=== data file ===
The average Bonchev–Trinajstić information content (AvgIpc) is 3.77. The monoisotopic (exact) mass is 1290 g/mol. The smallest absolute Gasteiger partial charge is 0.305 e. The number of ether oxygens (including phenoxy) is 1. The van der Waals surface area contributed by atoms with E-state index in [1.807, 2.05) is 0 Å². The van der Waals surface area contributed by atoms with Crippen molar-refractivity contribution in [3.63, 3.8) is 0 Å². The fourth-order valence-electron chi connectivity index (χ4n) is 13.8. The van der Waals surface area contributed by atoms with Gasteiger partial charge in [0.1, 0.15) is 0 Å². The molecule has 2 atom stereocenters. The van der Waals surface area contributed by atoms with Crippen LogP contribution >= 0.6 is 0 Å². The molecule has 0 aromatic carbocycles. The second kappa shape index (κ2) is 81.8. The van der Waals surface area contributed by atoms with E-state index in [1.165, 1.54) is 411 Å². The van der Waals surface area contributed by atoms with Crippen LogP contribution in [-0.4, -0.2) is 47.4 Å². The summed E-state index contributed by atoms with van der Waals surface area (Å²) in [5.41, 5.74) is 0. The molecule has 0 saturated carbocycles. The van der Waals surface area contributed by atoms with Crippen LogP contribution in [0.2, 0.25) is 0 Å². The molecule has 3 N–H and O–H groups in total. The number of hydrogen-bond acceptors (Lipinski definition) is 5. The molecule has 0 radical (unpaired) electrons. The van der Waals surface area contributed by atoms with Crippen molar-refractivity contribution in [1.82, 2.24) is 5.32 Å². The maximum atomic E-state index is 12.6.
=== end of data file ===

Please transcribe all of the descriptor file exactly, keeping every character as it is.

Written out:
The average Bonchev–Trinajstić information content (AvgIpc) is 3.77. The monoisotopic (exact) mass is 1290 g/mol. The smallest absolute Gasteiger partial charge is 0.305 e. The number of ether oxygens (including phenoxy) is 1. The van der Waals surface area contributed by atoms with E-state index in [1.807, 2.05) is 0 Å². The van der Waals surface area contributed by atoms with Crippen molar-refractivity contribution in [3.63, 3.8) is 0 Å². The fourth-order valence-electron chi connectivity index (χ4n) is 13.8. The van der Waals surface area contributed by atoms with Gasteiger partial charge in [0.1, 0.15) is 0 Å². The molecule has 2 atom stereocenters. The van der Waals surface area contributed by atoms with Crippen LogP contribution >= 0.6 is 0 Å². The molecule has 0 aromatic carbocycles. The second kappa shape index (κ2) is 81.8. The van der Waals surface area contributed by atoms with E-state index in [1.165, 1.54) is 411 Å². The van der Waals surface area contributed by atoms with Crippen LogP contribution in [-0.4, -0.2) is 47.4 Å². The summed E-state index contributed by atoms with van der Waals surface area (Å²) in [5.41, 5.74) is 0. The molecule has 0 saturated carbocycles. The van der Waals surface area contributed by atoms with Crippen LogP contribution in [0.2, 0.25) is 0 Å². The molecule has 3 N–H and O–H groups in total. The number of hydrogen-bond acceptors (Lipinski definition) is 5. The molecule has 0 radical (unpaired) electrons. The van der Waals surface area contributed by atoms with Crippen molar-refractivity contribution in [1.82, 2.24) is 5.32 Å². The maximum atomic E-state index is 12.6.